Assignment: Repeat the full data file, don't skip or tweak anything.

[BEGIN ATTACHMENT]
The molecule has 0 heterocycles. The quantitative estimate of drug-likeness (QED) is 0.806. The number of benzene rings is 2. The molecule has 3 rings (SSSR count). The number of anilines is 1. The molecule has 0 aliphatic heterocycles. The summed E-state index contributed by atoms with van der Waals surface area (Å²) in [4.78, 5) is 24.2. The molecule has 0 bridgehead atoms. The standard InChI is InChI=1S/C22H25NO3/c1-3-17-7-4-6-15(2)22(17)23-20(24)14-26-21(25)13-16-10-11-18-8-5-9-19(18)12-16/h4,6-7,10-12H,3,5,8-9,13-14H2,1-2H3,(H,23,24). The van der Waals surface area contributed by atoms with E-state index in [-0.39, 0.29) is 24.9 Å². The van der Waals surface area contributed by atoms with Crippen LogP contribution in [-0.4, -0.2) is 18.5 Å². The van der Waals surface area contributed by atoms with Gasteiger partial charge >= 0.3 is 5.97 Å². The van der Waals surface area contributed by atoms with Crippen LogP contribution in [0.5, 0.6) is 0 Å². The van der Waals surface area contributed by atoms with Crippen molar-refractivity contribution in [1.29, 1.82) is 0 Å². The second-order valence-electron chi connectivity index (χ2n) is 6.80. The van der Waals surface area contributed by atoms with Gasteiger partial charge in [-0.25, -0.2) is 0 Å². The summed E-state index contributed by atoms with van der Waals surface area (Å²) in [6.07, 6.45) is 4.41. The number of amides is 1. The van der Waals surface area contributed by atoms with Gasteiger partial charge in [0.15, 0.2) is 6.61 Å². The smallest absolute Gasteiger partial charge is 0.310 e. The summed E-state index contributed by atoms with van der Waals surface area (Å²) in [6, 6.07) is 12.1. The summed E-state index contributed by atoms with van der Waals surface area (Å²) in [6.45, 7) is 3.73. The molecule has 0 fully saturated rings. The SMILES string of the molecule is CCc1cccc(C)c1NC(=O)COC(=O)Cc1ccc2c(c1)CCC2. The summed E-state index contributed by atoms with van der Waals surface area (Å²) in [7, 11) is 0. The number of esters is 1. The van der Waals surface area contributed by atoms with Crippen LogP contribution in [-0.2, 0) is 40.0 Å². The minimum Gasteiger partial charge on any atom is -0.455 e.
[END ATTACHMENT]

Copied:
The molecule has 0 heterocycles. The quantitative estimate of drug-likeness (QED) is 0.806. The number of benzene rings is 2. The molecule has 3 rings (SSSR count). The number of anilines is 1. The molecule has 0 aliphatic heterocycles. The summed E-state index contributed by atoms with van der Waals surface area (Å²) in [4.78, 5) is 24.2. The molecule has 0 bridgehead atoms. The standard InChI is InChI=1S/C22H25NO3/c1-3-17-7-4-6-15(2)22(17)23-20(24)14-26-21(25)13-16-10-11-18-8-5-9-19(18)12-16/h4,6-7,10-12H,3,5,8-9,13-14H2,1-2H3,(H,23,24). The van der Waals surface area contributed by atoms with E-state index in [-0.39, 0.29) is 24.9 Å². The van der Waals surface area contributed by atoms with Crippen LogP contribution in [-0.4, -0.2) is 18.5 Å². The van der Waals surface area contributed by atoms with Gasteiger partial charge >= 0.3 is 5.97 Å². The van der Waals surface area contributed by atoms with Crippen LogP contribution in [0.5, 0.6) is 0 Å². The van der Waals surface area contributed by atoms with Crippen molar-refractivity contribution in [1.29, 1.82) is 0 Å². The second-order valence-electron chi connectivity index (χ2n) is 6.80. The van der Waals surface area contributed by atoms with Gasteiger partial charge in [-0.25, -0.2) is 0 Å². The summed E-state index contributed by atoms with van der Waals surface area (Å²) in [6.07, 6.45) is 4.41. The number of amides is 1. The van der Waals surface area contributed by atoms with Gasteiger partial charge in [0.15, 0.2) is 6.61 Å². The smallest absolute Gasteiger partial charge is 0.310 e. The summed E-state index contributed by atoms with van der Waals surface area (Å²) in [6, 6.07) is 12.1. The summed E-state index contributed by atoms with van der Waals surface area (Å²) in [6.45, 7) is 3.73. The molecule has 0 fully saturated rings. The SMILES string of the molecule is CCc1cccc(C)c1NC(=O)COC(=O)Cc1ccc2c(c1)CCC2. The summed E-state index contributed by atoms with van der Waals surface area (Å²) in [7, 11) is 0. The number of esters is 1. The van der Waals surface area contributed by atoms with Crippen LogP contribution in [-0.2, 0) is 40.0 Å². The minimum Gasteiger partial charge on any atom is -0.455 e.